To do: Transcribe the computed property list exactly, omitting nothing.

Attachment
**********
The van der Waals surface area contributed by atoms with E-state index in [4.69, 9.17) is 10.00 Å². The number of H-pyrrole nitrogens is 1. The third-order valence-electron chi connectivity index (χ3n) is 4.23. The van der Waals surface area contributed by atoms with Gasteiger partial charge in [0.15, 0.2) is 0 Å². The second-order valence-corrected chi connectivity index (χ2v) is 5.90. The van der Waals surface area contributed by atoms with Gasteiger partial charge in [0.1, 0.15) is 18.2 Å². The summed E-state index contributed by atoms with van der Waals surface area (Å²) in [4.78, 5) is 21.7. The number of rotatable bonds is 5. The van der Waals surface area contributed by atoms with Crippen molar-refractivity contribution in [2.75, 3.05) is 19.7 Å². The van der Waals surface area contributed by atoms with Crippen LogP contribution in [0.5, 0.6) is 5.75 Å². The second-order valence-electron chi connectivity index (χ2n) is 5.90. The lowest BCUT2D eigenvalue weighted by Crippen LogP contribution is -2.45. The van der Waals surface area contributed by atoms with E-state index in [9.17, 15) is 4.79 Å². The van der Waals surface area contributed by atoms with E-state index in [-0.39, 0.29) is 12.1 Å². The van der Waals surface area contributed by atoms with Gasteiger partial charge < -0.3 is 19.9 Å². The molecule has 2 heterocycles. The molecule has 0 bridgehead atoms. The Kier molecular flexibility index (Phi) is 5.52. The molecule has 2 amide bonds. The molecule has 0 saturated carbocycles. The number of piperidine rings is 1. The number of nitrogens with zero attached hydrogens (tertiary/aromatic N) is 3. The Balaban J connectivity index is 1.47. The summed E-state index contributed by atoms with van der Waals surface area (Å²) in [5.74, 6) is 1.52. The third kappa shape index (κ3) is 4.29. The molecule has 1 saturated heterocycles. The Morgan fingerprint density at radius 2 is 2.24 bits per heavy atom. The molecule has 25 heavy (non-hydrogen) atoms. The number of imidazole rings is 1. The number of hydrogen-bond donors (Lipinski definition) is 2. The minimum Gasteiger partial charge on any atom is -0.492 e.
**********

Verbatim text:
The van der Waals surface area contributed by atoms with E-state index in [4.69, 9.17) is 10.00 Å². The number of H-pyrrole nitrogens is 1. The third-order valence-electron chi connectivity index (χ3n) is 4.23. The van der Waals surface area contributed by atoms with Gasteiger partial charge in [0.15, 0.2) is 0 Å². The second-order valence-corrected chi connectivity index (χ2v) is 5.90. The van der Waals surface area contributed by atoms with Gasteiger partial charge in [0.1, 0.15) is 18.2 Å². The summed E-state index contributed by atoms with van der Waals surface area (Å²) in [4.78, 5) is 21.7. The number of rotatable bonds is 5. The van der Waals surface area contributed by atoms with Crippen molar-refractivity contribution in [2.75, 3.05) is 19.7 Å². The van der Waals surface area contributed by atoms with Crippen LogP contribution in [0.5, 0.6) is 5.75 Å². The second-order valence-electron chi connectivity index (χ2n) is 5.90. The lowest BCUT2D eigenvalue weighted by Crippen LogP contribution is -2.45. The van der Waals surface area contributed by atoms with E-state index in [9.17, 15) is 4.79 Å². The van der Waals surface area contributed by atoms with E-state index in [-0.39, 0.29) is 12.1 Å². The van der Waals surface area contributed by atoms with Gasteiger partial charge < -0.3 is 19.9 Å². The molecule has 2 heterocycles. The molecule has 0 bridgehead atoms. The Kier molecular flexibility index (Phi) is 5.52. The molecule has 2 amide bonds. The molecule has 0 saturated carbocycles. The number of piperidine rings is 1. The number of nitrogens with zero attached hydrogens (tertiary/aromatic N) is 3. The Balaban J connectivity index is 1.47. The summed E-state index contributed by atoms with van der Waals surface area (Å²) in [5.74, 6) is 1.52. The third kappa shape index (κ3) is 4.29. The molecule has 1 saturated heterocycles. The Morgan fingerprint density at radius 2 is 2.24 bits per heavy atom. The molecule has 25 heavy (non-hydrogen) atoms. The number of imidazole rings is 1. The number of hydrogen-bond donors (Lipinski definition) is 2. The minimum Gasteiger partial charge on any atom is -0.492 e.